So the next day after I'd made the post about my barn ghost, Saffron escaped. I was in the bathroom and heard Gwyn whinny.
One of the perks of having your animals on your own property is you get to know their habits and behaviors. You KNOW when something is out of the normal range. Gwyn whinnying only happened at ONE time, when she hears our sliding doors screeeeeech open at dinner time or if Saffron is not with her.
Saffron was not with her. I look outside from the bathroom window in time to see Saffron merrily trotting her way up the neighbor's driveway to go find some grass. I grab the baby, toss warm clothes on her and go grab my carrier so we can go catch a donkey, while Kaylee frantically tries to get her warm stuff on so she can come with me. Thankfully Eric got home as we were heading out of the house and I tossed him (not literally!) the baby and went running to grab a halter and leadrope from the barn as well as some treats for bribing.
Much musing was had. We set up the Nest Cam to face the barn, thinking we had an intruder, but now we were wondering, was there a spot where they could escape. I thought it was the gap by the water tank and stuck in a couple of poles to make it more difficult. I also turned the electric on the fence back on.
The next morning, we're getting ready to leave and the donkey is out AGAIN. I rush to again get the kids ready to go outside so I can catch her and hope that it won't make me late for work.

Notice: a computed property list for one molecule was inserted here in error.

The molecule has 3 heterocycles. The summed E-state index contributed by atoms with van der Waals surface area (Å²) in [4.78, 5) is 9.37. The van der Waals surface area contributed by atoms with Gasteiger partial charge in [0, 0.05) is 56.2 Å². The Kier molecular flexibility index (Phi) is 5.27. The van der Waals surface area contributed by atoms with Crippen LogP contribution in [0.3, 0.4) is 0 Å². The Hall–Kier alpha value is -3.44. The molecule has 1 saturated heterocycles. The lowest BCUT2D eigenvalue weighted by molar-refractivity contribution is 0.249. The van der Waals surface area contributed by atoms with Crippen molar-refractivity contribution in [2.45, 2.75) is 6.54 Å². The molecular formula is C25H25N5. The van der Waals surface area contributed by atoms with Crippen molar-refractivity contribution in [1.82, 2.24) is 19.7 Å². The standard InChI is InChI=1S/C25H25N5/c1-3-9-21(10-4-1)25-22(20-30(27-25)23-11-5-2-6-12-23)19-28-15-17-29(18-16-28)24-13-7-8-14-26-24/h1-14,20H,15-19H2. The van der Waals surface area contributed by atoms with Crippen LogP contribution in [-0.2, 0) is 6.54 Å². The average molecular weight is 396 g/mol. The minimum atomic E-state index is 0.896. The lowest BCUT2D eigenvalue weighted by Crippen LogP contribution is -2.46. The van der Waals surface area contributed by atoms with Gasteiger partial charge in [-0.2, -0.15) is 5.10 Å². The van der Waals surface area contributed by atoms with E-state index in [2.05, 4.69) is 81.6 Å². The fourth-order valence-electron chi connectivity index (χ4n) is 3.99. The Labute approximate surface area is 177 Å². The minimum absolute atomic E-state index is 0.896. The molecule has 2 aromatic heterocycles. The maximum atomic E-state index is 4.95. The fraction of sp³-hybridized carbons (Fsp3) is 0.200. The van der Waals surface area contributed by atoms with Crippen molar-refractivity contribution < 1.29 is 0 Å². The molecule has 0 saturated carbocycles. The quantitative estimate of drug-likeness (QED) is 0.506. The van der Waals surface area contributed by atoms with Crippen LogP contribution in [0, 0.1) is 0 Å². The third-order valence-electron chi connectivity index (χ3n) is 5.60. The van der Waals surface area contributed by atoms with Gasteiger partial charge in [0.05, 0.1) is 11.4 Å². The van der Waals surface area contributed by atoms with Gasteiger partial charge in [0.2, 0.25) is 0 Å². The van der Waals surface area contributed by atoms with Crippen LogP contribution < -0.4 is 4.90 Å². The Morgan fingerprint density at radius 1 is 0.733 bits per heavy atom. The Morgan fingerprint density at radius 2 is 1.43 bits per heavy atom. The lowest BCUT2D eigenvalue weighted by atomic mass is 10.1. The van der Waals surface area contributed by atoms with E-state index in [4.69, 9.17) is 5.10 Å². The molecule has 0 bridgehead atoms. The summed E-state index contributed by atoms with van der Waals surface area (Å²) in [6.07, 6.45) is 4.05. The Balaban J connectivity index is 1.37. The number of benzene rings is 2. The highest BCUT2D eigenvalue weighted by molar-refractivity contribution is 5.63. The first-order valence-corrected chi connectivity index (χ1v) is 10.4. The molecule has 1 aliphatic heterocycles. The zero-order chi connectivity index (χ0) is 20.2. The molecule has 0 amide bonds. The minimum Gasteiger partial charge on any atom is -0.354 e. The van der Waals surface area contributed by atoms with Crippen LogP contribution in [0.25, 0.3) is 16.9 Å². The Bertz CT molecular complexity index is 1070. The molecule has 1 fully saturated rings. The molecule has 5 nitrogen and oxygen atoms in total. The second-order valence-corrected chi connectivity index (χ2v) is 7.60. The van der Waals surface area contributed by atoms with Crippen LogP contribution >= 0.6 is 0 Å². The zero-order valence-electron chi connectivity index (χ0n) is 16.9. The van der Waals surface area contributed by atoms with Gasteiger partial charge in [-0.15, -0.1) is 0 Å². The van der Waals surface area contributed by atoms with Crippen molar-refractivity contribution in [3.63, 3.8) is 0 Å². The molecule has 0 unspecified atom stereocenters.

That day, while at work, I get a text from the neighbor and from Eric, who is monitoring the nest cam from his phone.
Neighbor: Your donkey is in our yard.
Eric: I saw how she got out. Donkey has escaped. I'm going home to get her back in.
The neighbors I originally suspected of my windy day ghost texted me right away when something went awry, so I'm betting it was not them who caused the strange goings on. They helped get Saffron back in and that was right when Eric got home and she promptly went to her little spot to try and get out AGAIN. He tossed some sticks in the way and put together a temporary lower fence line.
That super smart donkey found the ONE spot where the slope of the land made the lowest strand of electrobraid decently far up off the ground. She walks up to it, gets on her knees and scootches underneath it. Her super thick winter coat probably shields her from the zap.
You can watch it for yourself:
Now, this still doesn't solve my 'who locked Saffron in' and 'how did Gwyn get out' conundrums, but it's a start. My working theory is one of our OTHER neighbors saw Saffron escaped, got her back in and locked her up (using the pine pellets as a grain lure not realizing they weren't grain).
Or Gwyn just fucking jumped because we have plenty of previous experience of her doing that because she can.
Gwyn says, "WHY DOES SHE GET TO BE OUT!?"
My original suspected escape route, later proven to be wrong.
Kaylee helps lure Saffron.
Actual escape point with anti-donkey additions
My ghost had to have undone BOTH of these carabiner clips and then latched the bottom stall door.
The ghost also unbuckled my macguyvered old kid stirrup leathers.
And if a horse was let out, they reclipped the gate.
Anti donkey measures. Gwyn is too wide for this space.
The door is broken and won't stay latched with even a slight breeze unless I do this. This was undone on ghost day.
Anti Donkey measures
The black t-post is a temporary one until we put more stakes on the current fence posts. That bottom line is what we added. The top three are original.